Both fighters exchange up close during round twelve and the Dodd had Cardle hurt early, but the champion came roaring back and pinned the fatigued Dodd against the ropes and unleashed a heavy arsenal of shots. Dodd tried to move laterally along the ropes to survive the round but he was spent, Cardle put together a four punch combination and Dodd went down.
Despicably referee Terry O’Connor failed to even administer an eight count to the challenger to the dismay of everybody in attendance, who felt both champion and challenger were worthy of such honours after punching it out for 36 minutes. Boos rang out around the Arena, the crowd had been robbed of a thrilling end to a thrilling fight and who could blame them?
The decision of a British official was again under scrutiny for the world to see – something we’re becoming all too familiar with.
“I’ve been tested before in the pros but I have never been tested like this,” said Cardle. “I really had to grit my teeth at times in that fight. For me, I was behind in every round so the only way was to knock him out. He is a warrior and he really dug deep. I will give him a rematch, he deserves it.
“My support has been superb,” said Dodd. “The ref is doing his job and I have no say in that. We are paid to entertain and I hope everybody who bought a ticket enjoyed the fight.”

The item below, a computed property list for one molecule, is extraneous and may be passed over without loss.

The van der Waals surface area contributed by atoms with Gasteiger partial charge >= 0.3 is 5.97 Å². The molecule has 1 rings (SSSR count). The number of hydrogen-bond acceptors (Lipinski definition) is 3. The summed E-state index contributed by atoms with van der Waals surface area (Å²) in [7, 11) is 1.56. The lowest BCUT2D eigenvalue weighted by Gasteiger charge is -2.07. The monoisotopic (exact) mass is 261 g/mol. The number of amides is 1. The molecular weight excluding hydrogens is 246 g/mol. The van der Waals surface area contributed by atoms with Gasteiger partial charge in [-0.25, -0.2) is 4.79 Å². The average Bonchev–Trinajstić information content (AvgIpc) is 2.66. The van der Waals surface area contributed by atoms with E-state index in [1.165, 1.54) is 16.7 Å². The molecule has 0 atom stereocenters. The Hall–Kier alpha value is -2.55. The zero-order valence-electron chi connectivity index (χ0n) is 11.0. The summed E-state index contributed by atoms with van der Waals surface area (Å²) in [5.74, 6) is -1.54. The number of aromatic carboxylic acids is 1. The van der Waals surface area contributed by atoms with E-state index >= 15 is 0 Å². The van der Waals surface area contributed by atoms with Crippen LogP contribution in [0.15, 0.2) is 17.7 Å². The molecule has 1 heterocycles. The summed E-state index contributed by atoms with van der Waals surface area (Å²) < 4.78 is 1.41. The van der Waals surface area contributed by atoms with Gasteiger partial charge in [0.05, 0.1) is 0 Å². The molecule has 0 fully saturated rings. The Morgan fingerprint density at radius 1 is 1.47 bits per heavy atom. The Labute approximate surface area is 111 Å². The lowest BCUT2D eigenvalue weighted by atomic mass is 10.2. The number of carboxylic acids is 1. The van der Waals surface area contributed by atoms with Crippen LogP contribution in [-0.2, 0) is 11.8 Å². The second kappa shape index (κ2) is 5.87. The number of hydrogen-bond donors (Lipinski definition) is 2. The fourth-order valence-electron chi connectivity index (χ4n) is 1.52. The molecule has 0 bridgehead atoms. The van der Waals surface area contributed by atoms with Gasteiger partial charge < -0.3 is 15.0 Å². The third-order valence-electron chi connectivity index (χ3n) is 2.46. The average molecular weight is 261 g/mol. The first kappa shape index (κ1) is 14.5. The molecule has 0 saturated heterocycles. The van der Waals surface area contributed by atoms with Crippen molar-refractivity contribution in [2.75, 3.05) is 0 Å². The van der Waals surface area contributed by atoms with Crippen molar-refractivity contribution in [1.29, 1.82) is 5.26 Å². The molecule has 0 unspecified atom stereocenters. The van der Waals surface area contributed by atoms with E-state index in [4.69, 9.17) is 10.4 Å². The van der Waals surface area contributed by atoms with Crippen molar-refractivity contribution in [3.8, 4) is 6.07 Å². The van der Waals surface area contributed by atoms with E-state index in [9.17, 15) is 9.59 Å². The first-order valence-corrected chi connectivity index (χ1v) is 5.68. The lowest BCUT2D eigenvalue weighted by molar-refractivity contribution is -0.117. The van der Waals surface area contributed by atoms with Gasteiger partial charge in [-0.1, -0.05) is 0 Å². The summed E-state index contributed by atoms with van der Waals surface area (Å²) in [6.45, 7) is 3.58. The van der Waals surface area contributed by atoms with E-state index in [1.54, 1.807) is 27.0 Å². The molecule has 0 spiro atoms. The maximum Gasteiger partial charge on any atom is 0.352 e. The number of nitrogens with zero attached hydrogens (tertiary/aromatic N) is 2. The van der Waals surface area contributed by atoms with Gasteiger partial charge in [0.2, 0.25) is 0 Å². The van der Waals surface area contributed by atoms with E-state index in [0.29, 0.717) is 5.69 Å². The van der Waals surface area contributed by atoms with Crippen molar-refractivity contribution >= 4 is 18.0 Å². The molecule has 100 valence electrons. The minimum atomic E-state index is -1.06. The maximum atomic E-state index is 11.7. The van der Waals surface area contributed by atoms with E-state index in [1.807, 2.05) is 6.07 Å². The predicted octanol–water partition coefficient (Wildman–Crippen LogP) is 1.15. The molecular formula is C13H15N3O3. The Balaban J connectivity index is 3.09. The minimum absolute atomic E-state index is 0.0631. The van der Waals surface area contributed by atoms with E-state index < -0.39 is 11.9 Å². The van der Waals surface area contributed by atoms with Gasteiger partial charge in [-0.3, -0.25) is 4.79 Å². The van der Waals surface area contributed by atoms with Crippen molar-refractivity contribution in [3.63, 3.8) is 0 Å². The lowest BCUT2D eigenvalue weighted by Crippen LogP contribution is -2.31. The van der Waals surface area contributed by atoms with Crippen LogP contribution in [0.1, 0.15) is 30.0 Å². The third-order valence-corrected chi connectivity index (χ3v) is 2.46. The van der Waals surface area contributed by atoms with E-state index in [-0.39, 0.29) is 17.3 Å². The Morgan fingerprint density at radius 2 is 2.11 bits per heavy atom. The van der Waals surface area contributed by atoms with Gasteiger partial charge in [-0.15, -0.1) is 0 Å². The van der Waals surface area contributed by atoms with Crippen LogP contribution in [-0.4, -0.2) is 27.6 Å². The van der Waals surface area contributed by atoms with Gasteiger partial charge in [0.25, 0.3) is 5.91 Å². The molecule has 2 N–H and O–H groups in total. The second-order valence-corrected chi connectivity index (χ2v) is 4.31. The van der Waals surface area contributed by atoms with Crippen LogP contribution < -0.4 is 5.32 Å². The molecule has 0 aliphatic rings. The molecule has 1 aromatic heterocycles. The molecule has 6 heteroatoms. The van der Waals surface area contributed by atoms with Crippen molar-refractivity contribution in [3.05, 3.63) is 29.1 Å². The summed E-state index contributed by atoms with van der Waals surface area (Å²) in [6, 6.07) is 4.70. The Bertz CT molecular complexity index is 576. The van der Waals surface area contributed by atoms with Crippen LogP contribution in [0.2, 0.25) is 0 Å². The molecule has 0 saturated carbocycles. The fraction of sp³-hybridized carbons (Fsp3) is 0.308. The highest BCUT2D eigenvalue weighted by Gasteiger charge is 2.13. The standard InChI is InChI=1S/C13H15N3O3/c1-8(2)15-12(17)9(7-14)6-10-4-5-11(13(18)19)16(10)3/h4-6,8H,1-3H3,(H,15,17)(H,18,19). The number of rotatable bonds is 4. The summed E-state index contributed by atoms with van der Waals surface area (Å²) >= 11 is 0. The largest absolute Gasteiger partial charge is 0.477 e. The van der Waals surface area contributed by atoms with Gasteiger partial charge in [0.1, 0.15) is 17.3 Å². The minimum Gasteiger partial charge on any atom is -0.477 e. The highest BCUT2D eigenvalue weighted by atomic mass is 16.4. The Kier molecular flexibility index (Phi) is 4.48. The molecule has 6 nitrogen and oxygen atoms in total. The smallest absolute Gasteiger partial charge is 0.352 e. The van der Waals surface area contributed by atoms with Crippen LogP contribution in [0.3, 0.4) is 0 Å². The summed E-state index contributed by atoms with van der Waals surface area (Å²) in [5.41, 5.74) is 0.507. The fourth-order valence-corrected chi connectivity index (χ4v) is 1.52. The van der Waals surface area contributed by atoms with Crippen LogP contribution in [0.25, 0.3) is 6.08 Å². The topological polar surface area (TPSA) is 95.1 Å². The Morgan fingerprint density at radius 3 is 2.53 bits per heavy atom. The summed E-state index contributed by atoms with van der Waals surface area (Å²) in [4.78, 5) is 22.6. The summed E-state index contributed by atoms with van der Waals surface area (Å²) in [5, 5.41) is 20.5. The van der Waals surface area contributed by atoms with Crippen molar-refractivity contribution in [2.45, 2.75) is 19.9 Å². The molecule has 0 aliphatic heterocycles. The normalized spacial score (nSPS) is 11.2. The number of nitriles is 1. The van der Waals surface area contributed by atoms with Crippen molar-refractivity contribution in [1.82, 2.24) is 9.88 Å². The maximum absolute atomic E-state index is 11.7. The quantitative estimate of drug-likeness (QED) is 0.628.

“I felt like the referee stopped it too early,” said promoter Eddie Hearn. “It was a great fight. Sean Dodd beat Gary Buckland and did a great job against Scotty Cardle, we have to see this fight again 100 per cent.”
The chief support saw Ricky Burns win an eleventh round technical knock out over Australian Josh King to capture the vacant WBO Inter-continental lightweight title. The title does little more than guarantee a ranking for the victor in that sanctioning body’s world ranking.
After a dull ten rounds in which both fighters were deducted points for holding and use of the head, Burns rocked a wicked left hook to the body which felled the WBO #7 contender. The victory came at 54 seconds of the eleventh round.
Debutants Ryan Mulchay and Warren Baister both picked up debut victories with impressive knock outs in round one. Tom Doran, Jake Ball and Ohara Davies all picked up stoppage victories with Marc Leach winning over the four round points distance.